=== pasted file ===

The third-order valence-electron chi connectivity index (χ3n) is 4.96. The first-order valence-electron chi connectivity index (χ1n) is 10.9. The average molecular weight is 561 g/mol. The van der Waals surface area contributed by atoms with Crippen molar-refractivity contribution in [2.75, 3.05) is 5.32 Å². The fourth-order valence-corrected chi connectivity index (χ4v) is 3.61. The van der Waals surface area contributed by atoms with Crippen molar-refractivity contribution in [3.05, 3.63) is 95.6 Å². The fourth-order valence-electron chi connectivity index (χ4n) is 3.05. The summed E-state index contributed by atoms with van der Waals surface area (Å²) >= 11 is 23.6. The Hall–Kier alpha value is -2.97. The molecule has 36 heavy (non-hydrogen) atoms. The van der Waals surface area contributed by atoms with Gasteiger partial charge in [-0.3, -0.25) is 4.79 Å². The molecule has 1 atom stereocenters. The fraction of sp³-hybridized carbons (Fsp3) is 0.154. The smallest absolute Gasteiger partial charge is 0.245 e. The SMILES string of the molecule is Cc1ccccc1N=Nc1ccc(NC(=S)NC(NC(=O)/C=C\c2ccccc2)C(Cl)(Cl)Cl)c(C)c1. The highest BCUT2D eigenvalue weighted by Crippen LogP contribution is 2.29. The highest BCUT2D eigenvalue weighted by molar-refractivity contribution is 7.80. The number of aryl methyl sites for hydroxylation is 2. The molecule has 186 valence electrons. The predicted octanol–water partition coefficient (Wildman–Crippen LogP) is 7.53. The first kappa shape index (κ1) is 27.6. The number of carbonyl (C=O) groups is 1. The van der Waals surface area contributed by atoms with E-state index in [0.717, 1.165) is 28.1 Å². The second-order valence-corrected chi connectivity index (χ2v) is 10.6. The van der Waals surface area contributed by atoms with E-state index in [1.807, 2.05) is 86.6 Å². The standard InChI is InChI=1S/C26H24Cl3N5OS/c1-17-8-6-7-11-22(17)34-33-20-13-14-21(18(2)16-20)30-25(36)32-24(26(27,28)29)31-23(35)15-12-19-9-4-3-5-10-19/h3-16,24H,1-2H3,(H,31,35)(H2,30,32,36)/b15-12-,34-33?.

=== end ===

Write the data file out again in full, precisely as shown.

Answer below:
The third-order valence-electron chi connectivity index (χ3n) is 4.96. The first-order valence-electron chi connectivity index (χ1n) is 10.9. The average molecular weight is 561 g/mol. The van der Waals surface area contributed by atoms with Crippen molar-refractivity contribution in [2.75, 3.05) is 5.32 Å². The fourth-order valence-corrected chi connectivity index (χ4v) is 3.61. The van der Waals surface area contributed by atoms with Crippen molar-refractivity contribution in [3.05, 3.63) is 95.6 Å². The fourth-order valence-electron chi connectivity index (χ4n) is 3.05. The summed E-state index contributed by atoms with van der Waals surface area (Å²) >= 11 is 23.6. The Hall–Kier alpha value is -2.97. The molecule has 36 heavy (non-hydrogen) atoms. The van der Waals surface area contributed by atoms with Gasteiger partial charge in [-0.3, -0.25) is 4.79 Å². The molecule has 1 atom stereocenters. The fraction of sp³-hybridized carbons (Fsp3) is 0.154. The smallest absolute Gasteiger partial charge is 0.245 e. The SMILES string of the molecule is Cc1ccccc1N=Nc1ccc(NC(=S)NC(NC(=O)/C=C\c2ccccc2)C(Cl)(Cl)Cl)c(C)c1. The highest BCUT2D eigenvalue weighted by Crippen LogP contribution is 2.29. The highest BCUT2D eigenvalue weighted by molar-refractivity contribution is 7.80. The number of aryl methyl sites for hydroxylation is 2. The molecule has 186 valence electrons. The predicted octanol–water partition coefficient (Wildman–Crippen LogP) is 7.53. The first kappa shape index (κ1) is 27.6. The number of carbonyl (C=O) groups is 1. The van der Waals surface area contributed by atoms with E-state index in [0.717, 1.165) is 28.1 Å². The second-order valence-corrected chi connectivity index (χ2v) is 10.6. The van der Waals surface area contributed by atoms with E-state index in [1.807, 2.05) is 86.6 Å². The standard InChI is InChI=1S/C26H24Cl3N5OS/c1-17-8-6-7-11-22(17)34-33-20-13-14-21(18(2)16-20)30-25(36)32-24(26(27,28)29)31-23(35)15-12-19-9-4-3-5-10-19/h3-16,24H,1-2H3,(H,31,35)(H2,30,32,36)/b15-12-,34-33?.